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An achievable sacrifice

During the season of Lent, students are encouraged to consider how, by denying themselves for 24 hours, they could help change the lives of children in an Indian city.

by Brian Radcliffe

Suitable for Whole School (Sec)


During the season of Lent, students are encouraged to consider how, by denying themselves for 24 hours, they could help change the lives of children in an Indian city.

Preparation and materials

  • You need a chocolate bar, a TV schedule magazine and a fashion magazine.

  • Details of World Vision’s 24-hour famine can be found on


  1. Display the chocolate bar. Ask, what would life be like without chocolate?

    Display the TV schedule magazine. What would life be like without TV?

    Display the fashion magazine. What would life be like without new clothes?

  2. There are people up and down the country who are trying to find out what it’s like to be without these everyday parts of life. At least, just for 40 days.

    We are in the Christian festival period known as Lent. It began on the day after Shrove Tuesday, which you probably know better as Pancake Day. During Lent, many Christians give up some luxury, for a period of 40 days, ending their fast on Easter Sunday. They do this to remember the mental, spiritual and physical suffering that Jesus went through leading up to his crucifixion and resurrection at the first Easter time. Their small amount of personal deprivation is a symbolic reminder every day for them of what Jesus experienced.
  3. Denial during Lent often brings additional benefits. If you give up some sweet or fatty treats, denying yourself can become part of a calorie-controlled diet and result in weight loss and better health. It can provide the opportunity to do other things rather than watching TV, and may improve your personal finances if you don’t go clothes shopping. Most of all, if you stick to your intentions for the whole 40 days, it can make you feel good with yourself, because you’ve shown self-control.
  4. For many children in the world, of course, it would be no novelty to deny themselves chocolate, TV or fashionable clothes. Take the so-called ‘nowhere children’ who live in Chennai, the fourth largest city in India, as an example. They’ve been given the title ‘nowhere children’ by the Indian government because they literally don’t belong anywhere. Some are runaway children, fleeing from abusive family situations. Others are the children of immigrant families, born without an official birth certificate, so they don’t exist on any register. They’re found living on the streets, begging to keep themselves from starving, or they are forced into child labour with its long hours, physical suffering and pitiful pay.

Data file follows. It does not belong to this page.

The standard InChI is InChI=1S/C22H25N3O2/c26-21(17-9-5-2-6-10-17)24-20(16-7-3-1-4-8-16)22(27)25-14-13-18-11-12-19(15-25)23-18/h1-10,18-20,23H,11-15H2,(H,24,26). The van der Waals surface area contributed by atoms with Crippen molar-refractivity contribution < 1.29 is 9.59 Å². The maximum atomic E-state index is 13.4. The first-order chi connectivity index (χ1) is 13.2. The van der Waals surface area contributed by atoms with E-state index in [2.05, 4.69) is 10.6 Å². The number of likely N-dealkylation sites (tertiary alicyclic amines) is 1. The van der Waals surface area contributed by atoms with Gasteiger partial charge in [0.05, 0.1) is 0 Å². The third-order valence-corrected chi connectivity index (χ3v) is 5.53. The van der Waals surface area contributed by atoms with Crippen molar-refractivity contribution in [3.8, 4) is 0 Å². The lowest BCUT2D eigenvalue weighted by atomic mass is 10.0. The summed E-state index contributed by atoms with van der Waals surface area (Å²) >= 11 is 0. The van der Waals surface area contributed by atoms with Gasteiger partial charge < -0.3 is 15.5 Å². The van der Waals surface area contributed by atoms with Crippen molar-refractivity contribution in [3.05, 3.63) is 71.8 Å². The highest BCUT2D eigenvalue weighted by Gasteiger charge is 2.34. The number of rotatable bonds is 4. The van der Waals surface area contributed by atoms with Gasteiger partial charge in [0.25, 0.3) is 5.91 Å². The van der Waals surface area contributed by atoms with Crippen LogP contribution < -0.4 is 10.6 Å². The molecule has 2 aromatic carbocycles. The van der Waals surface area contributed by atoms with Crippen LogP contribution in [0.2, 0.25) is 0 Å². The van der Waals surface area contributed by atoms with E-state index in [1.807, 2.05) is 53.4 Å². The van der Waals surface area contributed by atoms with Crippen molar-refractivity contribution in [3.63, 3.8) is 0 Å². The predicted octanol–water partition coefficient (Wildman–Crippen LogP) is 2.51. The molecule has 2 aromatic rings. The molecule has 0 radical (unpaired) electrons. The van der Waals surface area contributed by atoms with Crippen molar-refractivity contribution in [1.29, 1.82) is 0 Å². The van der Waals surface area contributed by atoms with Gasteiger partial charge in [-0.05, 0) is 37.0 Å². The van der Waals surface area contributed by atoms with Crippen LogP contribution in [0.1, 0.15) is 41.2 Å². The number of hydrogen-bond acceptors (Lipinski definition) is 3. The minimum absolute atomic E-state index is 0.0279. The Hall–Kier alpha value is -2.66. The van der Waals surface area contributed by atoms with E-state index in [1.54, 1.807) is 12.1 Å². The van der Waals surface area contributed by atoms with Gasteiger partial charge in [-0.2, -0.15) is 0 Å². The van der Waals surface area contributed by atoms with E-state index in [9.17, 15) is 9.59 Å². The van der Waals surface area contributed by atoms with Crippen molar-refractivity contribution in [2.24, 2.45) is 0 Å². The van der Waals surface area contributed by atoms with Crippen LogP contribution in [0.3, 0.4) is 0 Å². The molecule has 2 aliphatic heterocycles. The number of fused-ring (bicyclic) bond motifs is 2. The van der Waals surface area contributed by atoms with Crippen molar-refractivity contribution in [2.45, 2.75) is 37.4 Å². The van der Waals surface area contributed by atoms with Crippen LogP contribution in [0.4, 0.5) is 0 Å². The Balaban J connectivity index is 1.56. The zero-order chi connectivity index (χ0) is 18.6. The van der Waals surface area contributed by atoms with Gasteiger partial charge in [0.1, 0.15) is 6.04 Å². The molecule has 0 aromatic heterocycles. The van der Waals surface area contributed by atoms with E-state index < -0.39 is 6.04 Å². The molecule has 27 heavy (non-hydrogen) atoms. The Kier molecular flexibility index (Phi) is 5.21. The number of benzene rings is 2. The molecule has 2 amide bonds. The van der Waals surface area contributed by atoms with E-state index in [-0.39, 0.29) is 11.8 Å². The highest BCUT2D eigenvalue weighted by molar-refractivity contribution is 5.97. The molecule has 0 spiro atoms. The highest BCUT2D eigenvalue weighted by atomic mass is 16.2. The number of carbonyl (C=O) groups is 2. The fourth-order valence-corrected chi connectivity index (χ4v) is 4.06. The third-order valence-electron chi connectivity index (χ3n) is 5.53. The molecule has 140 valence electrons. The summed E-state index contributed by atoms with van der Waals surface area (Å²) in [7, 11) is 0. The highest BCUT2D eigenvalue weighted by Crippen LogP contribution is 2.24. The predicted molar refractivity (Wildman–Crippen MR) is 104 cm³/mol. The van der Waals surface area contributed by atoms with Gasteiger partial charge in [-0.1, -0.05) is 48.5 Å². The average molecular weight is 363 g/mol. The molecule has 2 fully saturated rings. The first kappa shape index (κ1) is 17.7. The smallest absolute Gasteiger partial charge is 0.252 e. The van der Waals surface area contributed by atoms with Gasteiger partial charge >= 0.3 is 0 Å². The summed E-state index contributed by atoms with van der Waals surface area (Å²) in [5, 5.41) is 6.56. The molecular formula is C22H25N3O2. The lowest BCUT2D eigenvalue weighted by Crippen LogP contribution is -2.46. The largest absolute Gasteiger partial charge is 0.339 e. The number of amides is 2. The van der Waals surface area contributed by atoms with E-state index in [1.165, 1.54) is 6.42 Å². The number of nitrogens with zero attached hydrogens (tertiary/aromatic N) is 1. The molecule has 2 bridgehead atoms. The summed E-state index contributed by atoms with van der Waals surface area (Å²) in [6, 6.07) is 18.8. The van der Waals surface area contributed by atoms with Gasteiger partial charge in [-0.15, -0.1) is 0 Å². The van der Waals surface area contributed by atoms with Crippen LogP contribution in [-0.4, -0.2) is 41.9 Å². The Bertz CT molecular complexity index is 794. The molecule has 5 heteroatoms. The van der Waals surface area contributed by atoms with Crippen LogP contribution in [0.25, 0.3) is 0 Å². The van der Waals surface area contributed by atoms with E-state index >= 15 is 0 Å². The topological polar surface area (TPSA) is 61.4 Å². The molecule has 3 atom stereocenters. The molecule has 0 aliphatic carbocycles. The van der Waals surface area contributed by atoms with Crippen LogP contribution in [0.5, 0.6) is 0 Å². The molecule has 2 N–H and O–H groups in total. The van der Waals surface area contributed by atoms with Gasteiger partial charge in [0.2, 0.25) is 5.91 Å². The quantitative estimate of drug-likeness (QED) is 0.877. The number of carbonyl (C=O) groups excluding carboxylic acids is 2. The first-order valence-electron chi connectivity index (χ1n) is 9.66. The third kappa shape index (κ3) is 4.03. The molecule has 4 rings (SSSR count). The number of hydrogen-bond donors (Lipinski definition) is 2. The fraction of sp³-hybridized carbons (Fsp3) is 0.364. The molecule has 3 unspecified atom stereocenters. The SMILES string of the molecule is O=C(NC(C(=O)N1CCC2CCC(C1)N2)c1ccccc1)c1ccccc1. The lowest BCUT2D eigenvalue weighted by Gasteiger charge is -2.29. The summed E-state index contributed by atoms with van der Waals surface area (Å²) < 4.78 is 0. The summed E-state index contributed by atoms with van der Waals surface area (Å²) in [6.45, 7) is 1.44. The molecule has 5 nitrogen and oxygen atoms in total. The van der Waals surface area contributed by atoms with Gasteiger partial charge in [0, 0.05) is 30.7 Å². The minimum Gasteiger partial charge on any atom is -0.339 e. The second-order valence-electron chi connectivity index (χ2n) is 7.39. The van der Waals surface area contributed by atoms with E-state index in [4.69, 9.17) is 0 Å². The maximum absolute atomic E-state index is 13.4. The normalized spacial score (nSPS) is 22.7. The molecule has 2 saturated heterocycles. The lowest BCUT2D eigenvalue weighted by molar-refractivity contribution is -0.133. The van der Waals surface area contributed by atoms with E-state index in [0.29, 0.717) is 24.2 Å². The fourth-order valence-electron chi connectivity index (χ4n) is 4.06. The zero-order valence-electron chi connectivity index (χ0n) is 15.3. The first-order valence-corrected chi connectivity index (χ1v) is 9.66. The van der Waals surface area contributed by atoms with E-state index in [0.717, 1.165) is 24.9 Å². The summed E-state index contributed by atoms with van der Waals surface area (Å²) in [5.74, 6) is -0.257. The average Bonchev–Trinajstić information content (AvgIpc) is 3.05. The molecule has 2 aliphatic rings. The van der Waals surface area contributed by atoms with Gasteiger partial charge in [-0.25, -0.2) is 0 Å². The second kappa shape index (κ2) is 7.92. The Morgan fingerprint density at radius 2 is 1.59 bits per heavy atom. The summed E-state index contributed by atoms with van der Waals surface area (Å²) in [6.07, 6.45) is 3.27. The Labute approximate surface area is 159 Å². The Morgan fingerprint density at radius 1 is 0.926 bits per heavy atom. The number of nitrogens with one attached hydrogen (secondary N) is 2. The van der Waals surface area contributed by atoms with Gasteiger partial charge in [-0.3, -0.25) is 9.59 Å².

5. I’d like to suggest a way that, during this Lent period, you could link a small amount of self-denial with the ‘nowhere children’ of Chennai.

    The Christian charity World Vision organizes a 24-hour famine every year that children over the age of 12 can become involved in. Those taking part gather sponsors, and the money raised goes to fund a project in the developing world. This year the chosen project is to set up a Street Children Prevention and Rehabilitation Programme to help at least 2,000 children in Chennai.
  6. In some ways this is a much easier challenge than the 40 days of Lent. The famine (give dates - see the World Vision website) lasts only 24 hours and you’ll be asleep for a third of that! However, in another way, it’s much harder. This is a total self-denial from food: no breakfast, or snacks, or lunch, or tea or supper! Are you big enough to go for it? For most of us such a famine is perfectly achievable. There are no health risks unless you have special dietary needs. Even then you could create a special version of the famine that lasts for a few hours.

Time for reflection

World Vision’s 24-hour famine may not be your cup of tea (you are allowed drinks during the famine). The principle at the heart of Lent is a good one, however, especially if your own self-denial can lead to the benefit of someone more needy than you are. Why not create a simple Lent response for yourself? You could:

Give the price of a chocolate bar to a charity you sympathize with.

Miss your favourite soap opera for a week and visit a relative, or lonely person instead.

Sort through your clothes and take those you no longer wear to a charity shop.

Buy a copy of The Big Issue instead of your usual magazine.

Or maybe you’ve got a better idea?!

Spend a moment considering the following thoughts. You may wish to turn them into a prayer:

Be thankful for whatever gives you most pleasure (it may be food, people, places, music, a piece of technology or something else).

Be sorry for those times this week when you’ve thought more about what you wanted than the needs of others.

Make a plan to take some action that arises out of today’s assembly.


Play the track ‘Something Inside So Strong’ by Labi Siffre.

Publication date: February 2008   (Vol.10 No.2)    Published by SPCK, London, UK.
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